MedGen UID:
1758434
Concept ID:
C5436699
Disease or Syndrome
Neurodevelopmental disorder with speech impairment and dysmorphic facies (NEDSID) is characterized by developmental delay associated with mild to moderately impaired intellectual development or learning difficulties, behavioral or psychiatric abnormalities, and delayed speech and language acquisition. Additional features include dysmorphic facies, distal limb anomalies, gastrointestinal problems or feeding difficulties, and hypotonia. The phenotypic features and severity of the disorder are variable (summary by Kummeling et al., 2020).
Deafness, autosomal dominant 78
MedGen UID:
1777362
Concept ID:
C5436768
Disease or Syndrome
Autosomal dominant deafness-78 (DFNA78) is characterized by profound congenital bilateral sensorineural hearing loss affecting all frequencies. Some patients may have mild motor delay early in life due to vestibular dysfunction, although the motor skills catch up with age. Affected individuals do not have systemic or other neurologic manifestations (summary by Mutai et al., 2020).

Professional guidelines

PubMed

National Collaborating Centre for Mental Health (UK)
Leicester (UK): British Psychological Society; 2009 Mar; PMID: 20704054Books & Documents

Recent clinical studies

Etiology

Peterson RE, Bigdeli TB, Ripke S, Bacanu SA, Gejman PV, Levinson DF, Li QS, Rujescu D, Rietschel M, Weinberger DR, Straub RE, Walters JTR, Owen MJ, O'Donovan MC, Mowry BJ, Ophoff RA, Andreassen OA, Esko T, Petryshen TL, Kendler KS; Schizophrenia Working Group of the Psychiatric Genomics Consortium., Fanous AH
J Psychiatr Res 2021 May;137:215-224. Epub 2021 Feb 18 doi: 10.1016/j.jpsychires.2021.02.027. PMID: 33691233Free PMC Article
Purves-Tyson TD, Robinson K, Brown AM, Boerrigter D, Cai HQ, Weissleder C, Owens SJ, Rothmond DA, Shannon Weickert C
Front Immunol 2020;11:2002. Epub 2020 Sep 29 doi: 10.3389/fimmu.2020.02002. PMID: 33133060Free PMC Article
Costas-Carrera A, Garcia-Rizo C, Bitanihirwe B, Penadés R
Biol Psychiatry Cogn Neurosci Neuroimaging 2020 Dec;5(12):1077-1084. Epub 2020 Aug 6 doi: 10.1016/j.bpsc.2020.07.018. PMID: 33012683
Murphy CE, Lawther AJ, Webster MJ, Asai M, Kondo Y, Matsumoto M, Walker AK, Weickert CS
J Neuroinflammation 2020 Jul 17;17(1):215. doi: 10.1186/s12974-020-01890-6. PMID: 32680547Free PMC Article
Murphy CE, Kondo Y, Walker AK, Rothmond DA, Matsumoto M, Shannon Weickert C
Brain Behav Immun 2020 Aug;88:826-839. Epub 2020 May 22 doi: 10.1016/j.bbi.2020.05.055. PMID: 32450195

Diagnosis

Haddad C, Salameh P, Hallit S, Obeid S, Haddad G, Clément JP, Calvet B
BMC Psychiatry 2021 May 1;21(1):223. doi: 10.1186/s12888-021-03228-9. PMID: 33933025Free PMC Article
Peitl V, Štefanović M, Orlović I, Culej J, Rendulić A, Matešić K, Karlović D
Psychopharmacology (Berl) 2021 Jun;238(6):1563-1573. Epub 2021 Feb 13 doi: 10.1007/s00213-021-05788-w. PMID: 33580813
Zhuo C, Li G, Lin X, Jiang D, Xu Y, Tian H, Wang W, Song X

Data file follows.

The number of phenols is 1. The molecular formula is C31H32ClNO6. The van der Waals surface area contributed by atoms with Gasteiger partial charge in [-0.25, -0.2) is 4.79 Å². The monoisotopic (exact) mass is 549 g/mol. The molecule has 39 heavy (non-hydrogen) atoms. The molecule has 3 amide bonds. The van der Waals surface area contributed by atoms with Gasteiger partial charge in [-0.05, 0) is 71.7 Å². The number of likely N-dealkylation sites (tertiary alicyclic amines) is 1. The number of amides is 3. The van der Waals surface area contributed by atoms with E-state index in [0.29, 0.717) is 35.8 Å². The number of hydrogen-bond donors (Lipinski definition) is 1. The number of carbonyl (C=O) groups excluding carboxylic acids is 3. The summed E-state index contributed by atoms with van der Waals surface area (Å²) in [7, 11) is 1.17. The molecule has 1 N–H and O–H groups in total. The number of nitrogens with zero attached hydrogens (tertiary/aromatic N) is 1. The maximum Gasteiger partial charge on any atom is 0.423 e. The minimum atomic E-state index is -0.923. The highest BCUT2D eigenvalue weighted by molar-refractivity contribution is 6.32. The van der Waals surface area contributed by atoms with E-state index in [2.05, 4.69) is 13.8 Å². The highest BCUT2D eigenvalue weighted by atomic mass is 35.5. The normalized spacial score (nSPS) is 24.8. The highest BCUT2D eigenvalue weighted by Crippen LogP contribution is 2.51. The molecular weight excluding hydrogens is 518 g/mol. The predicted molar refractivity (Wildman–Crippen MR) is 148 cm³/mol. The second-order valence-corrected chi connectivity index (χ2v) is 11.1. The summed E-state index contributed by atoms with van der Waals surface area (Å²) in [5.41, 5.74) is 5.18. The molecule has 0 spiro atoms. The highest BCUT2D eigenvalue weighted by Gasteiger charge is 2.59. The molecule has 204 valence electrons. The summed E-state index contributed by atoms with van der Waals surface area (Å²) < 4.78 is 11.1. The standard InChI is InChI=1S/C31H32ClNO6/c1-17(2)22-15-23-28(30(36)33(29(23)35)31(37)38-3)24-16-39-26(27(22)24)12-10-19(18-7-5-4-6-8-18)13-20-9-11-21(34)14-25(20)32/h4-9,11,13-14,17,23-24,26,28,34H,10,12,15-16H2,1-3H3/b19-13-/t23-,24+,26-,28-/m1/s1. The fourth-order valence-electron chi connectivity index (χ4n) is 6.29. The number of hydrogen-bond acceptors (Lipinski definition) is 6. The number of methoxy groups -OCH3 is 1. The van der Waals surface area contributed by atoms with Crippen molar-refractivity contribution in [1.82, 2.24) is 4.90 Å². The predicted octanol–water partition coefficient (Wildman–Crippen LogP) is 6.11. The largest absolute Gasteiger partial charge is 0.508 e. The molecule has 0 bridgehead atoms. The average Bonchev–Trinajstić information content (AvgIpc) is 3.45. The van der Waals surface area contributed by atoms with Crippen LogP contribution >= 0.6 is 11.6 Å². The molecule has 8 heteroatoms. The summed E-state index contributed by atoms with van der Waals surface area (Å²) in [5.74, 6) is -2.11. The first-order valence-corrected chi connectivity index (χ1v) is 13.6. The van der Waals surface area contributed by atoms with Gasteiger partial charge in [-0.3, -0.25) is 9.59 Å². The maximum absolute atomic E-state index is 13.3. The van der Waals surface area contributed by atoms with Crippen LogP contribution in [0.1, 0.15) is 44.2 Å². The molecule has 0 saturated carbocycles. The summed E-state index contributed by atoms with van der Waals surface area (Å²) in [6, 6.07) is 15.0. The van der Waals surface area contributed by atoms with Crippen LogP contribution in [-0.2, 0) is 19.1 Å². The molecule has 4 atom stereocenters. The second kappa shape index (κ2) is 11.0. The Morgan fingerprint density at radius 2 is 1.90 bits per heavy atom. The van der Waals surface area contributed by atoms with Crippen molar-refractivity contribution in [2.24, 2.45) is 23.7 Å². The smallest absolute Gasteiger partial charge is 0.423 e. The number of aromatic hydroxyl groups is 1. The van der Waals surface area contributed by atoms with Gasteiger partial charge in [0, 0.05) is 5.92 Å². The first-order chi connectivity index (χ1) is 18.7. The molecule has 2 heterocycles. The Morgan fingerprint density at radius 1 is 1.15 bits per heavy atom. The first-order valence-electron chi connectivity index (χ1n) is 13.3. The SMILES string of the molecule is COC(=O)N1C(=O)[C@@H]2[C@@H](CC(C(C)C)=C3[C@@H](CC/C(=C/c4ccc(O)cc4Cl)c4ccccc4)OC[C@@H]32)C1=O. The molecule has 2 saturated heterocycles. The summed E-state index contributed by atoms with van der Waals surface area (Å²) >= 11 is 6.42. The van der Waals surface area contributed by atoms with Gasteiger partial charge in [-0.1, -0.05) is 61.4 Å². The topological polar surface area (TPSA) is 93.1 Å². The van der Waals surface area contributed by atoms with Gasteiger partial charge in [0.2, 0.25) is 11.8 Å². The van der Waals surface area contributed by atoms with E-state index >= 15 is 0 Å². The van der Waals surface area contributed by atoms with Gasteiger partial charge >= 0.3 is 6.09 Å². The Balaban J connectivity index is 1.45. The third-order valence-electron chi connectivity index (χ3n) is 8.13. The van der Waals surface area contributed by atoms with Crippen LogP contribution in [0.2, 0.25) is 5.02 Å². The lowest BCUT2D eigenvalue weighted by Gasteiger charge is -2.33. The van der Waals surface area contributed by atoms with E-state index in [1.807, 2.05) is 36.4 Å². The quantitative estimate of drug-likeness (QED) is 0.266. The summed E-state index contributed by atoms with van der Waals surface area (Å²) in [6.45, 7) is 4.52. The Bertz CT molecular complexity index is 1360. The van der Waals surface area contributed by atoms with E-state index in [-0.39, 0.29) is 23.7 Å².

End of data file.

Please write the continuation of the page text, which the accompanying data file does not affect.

Brain Imaging Behav 2021 Apr;15(2):1115-1133. doi: 10.1007/s11682-020-00284-9. PMID: 32304018Free PMC Article
Purves-Tyson TD, Robinson K, Brown AM, Boerrigter D, Cai HQ, Weissleder C, Owens SJ, Rothmond DA, Shannon Weickert C
Front Immunol 2020;11:2002. Epub 2020 Sep 29 doi: 10.3389/fimmu.2020.02002. PMID: 33133060Free PMC Article
Cai HQ, Weickert TW, Catts VS, Balzan R, Galletly C, Liu D, O'Donnell M, Shannon Weickert C
Brain Behav Immun 2020 Oct;89:200-208. Epub 2020 Jun 12 doi: 10.1016/j.bbi.2020.06.017. PMID: 32540151

Therapy

Fujii T, Hanya M, Murotani K, Kamei H
BMC Psychiatry 2021 Apr 26;21(1):211. doi: 10.1186/s12888-021-03208-z. PMID: 33902519Free PMC Article
Mahabaleshwarkar R, Lin D, Fishman J, Blair T, Hetherington T, Palmer P, Patel C, Benson C, Joshi K, Krull C, Tcheremissine OV
Adv Ther 2021 Apr;38(4):1958-1974. Epub 2021 Mar 11 doi: 10.1007/s12325-021-01626-9. PMID: 33704681Free PMC Article
Peitl V, Štefanović M, Orlović I, Culej J, Rendulić A, Matešić K, Karlović D
Psychopharmacology (Berl) 2021 Jun;238(6):1563-1573. Epub 2021 Feb 13 doi: 10.1007/s00213-021-05788-w. PMID: 33580813
Marchi M, Galli G, Magarini FM, Mattei G, Galeazzi GM
Expert Opin Drug Metab Toxicol 2021 Apr;17(4):483-493. Epub 2021 Feb 16 doi: 10.1080/17425255.2021.1885648. PMID: 33538213
Gilleen J, Farah Y, Davison C, Kerins S, Valdearenas L, Uz T, Lahu G, Tsai M, Ogrinc F, Reichenberg A, Williams SC, Mehta MA, Shergill SS
Psychopharmacology (Berl) 2021 May;238(5):1279-1289. Epub 2018 Dec 8 doi: 10.1007/s00213-018-5134-y. PMID: 30536081Free PMC Article

Prognosis

McEvoy JP, Weiden PJ, Lysaker PH, Sun X, O'Sullivan AK
BMC Psychiatry 2021 Mar 24;21(1):164. doi: 10.1186/s12888-021-03124-2. PMID: 33761928Free PMC Article
Hegde RR, Guimond S, Bannai D, Zeng V, Padani S, Eack SM, Keshavan MS
J Psychiatr Res 2021 Apr;136:236-243. Epub 2021 Feb 13 doi: 10.1016/j.jpsychires.2021.02.010. PMID: 33621908
Crossley NA, Zugman A, Reyes-Madrigal F, Czepielewski LS, Castro MN, Diaz-Zuluaga AM, Pineda-Zapata JA, Reckziegel R, Gadelha A, Jackowski A, Noto C, Alliende LM, Iruretagoyena B, Ossandon T, Ramirez-Mahaluf JP, Castañeda CP, Gonzalez-Valderrama A, Nachar R, León-Ortiz P, Undurraga J, López-Jaramillo C, Guinjoan SM, Gama CS, de la Fuente-Sandoval C, Bressan RA; ANDES Network.
Br J Psychiatry 2021 Feb;218(2):112-118. doi: 10.1192/bjp.2020.143. PMID: 32807243
De la Serna E, Ilzarbe D, Sugranyes G, Baeza I, Moreno D, Rodríguez-Toscano E, Espliego A, Ayora M, Romero S, Sánchez-Gistau V, Castro-Fornieles J
Eur Child Adolesc Psychiatry 2021 Jan;30(1):117-129. Epub 2020 Mar 7 doi: 10.1007/s00787-020-01500-z. PMID: 32146538
Brito ME, Sampaio IM, Ferreira AC, Lorencetti PG, Celeri EHRV, Azevedo RCS, Noto CS, Gadelha A, Chaim FDM, Cazzo E, Ramos AC, Velloso LA, Chaim EA, Dalgalarrondo P, Dos Santos-Júnior A
Obes Surg 2020 Oct;30(10):3813-3821. doi: 10.1007/s11695-020-04702-1. PMID: 32451918

Clinical prediction guides

Haddad C, Salameh P, Hallit S, Obeid S, Haddad G, Clément JP, Calvet B
BMC Psychiatry 2021 May 1;21(1):223. doi: 10.1186/s12888-021-03228-9. PMID: 33933025Free PMC Article
Peterson RE, Bigdeli TB, Ripke S, Bacanu SA, Gejman PV, Levinson DF, Li QS, Rujescu D, Rietschel M, Weinberger DR, Straub RE, Walters JTR, Owen MJ, O'Donovan MC, Mowry BJ, Ophoff RA, Andreassen OA, Esko T, Petryshen TL, Kendler KS; Schizophrenia Working Group of the Psychiatric Genomics Consortium., Fanous AH
J Psychiatr Res 2021 May;137:215-224. Epub 2021 Feb 18 doi: 10.1016/j.jpsychires.2021.02.027. PMID: 33691233Free PMC Article
Peitl V, Štefanović M, Orlović I, Culej J, Rendulić A, Matešić K, Karlović D
Psychopharmacology (Berl) 2021 Jun;238(6):1563-1573. Epub 2021 Feb 13 doi: 10.1007/s00213-021-05788-w. PMID: 33580813
Costas-Carrera A, Garcia-Rizo C, Bitanihirwe B, Penadés R
Biol Psychiatry Cogn Neurosci Neuroimaging 2020 Dec;5(12):1077-1084. Epub 2020 Aug 6 doi: 10.1016/j.bpsc.2020.07.018. PMID: 33012683
Zhang Y, Zhao J, Wang W, Fan W, Tang W, Zhang C
J Affect Disord 2020 Jul 1;272:24-27. Epub 2020 Apr 29 doi: 10.1016/j.jad.2020.03.121. PMID: 32379616

Recent systematic reviews

Marchi M, Galli G, Magarini FM, Mattei G, Galeazzi GM
Expert Opin Drug Metab Toxicol 2021 Apr;17(4):483-493. Epub 2021 Feb 16 doi: 10.1080/17425255.2021.1885648. PMID: 33538213
Costas-Carrera A, Garcia-Rizo C, Bitanihirwe B, Penadés R
Biol Psychiatry Cogn Neurosci Neuroimaging 2020 Dec;5(12):1077-1084. Epub 2020 Aug 6 doi: 10.1016/j.bpsc.2020.07.018. PMID: 33012683
Wambua GN, Kilian S, Ntlantsana V, Chiliza B
Psychiatry Res 2020 Nov;293:113374. Epub 2020 Aug 5 doi: 10.1016/j.psychres.2020.113374. PMID: 32795771
Coustals N, Martelli C, Brunet-Lecomte M, Petillion A, Romeo B, Benyamina A
Schizophr Res 2020 Aug;222:113-121. Epub 2020 Jun 2 doi: 10.1016/j.schres.2020.03.071. PMID: 32507373
Shimomura Y, Kikuchi Y, Suzuki T, Uchida H, Mimura M, Takeuchi H
Schizophr Res 2020 Jan;215:8-16. Epub 2019 Nov 26 doi: 10.1016/j.schres.2019.09.013. PMID: 31784340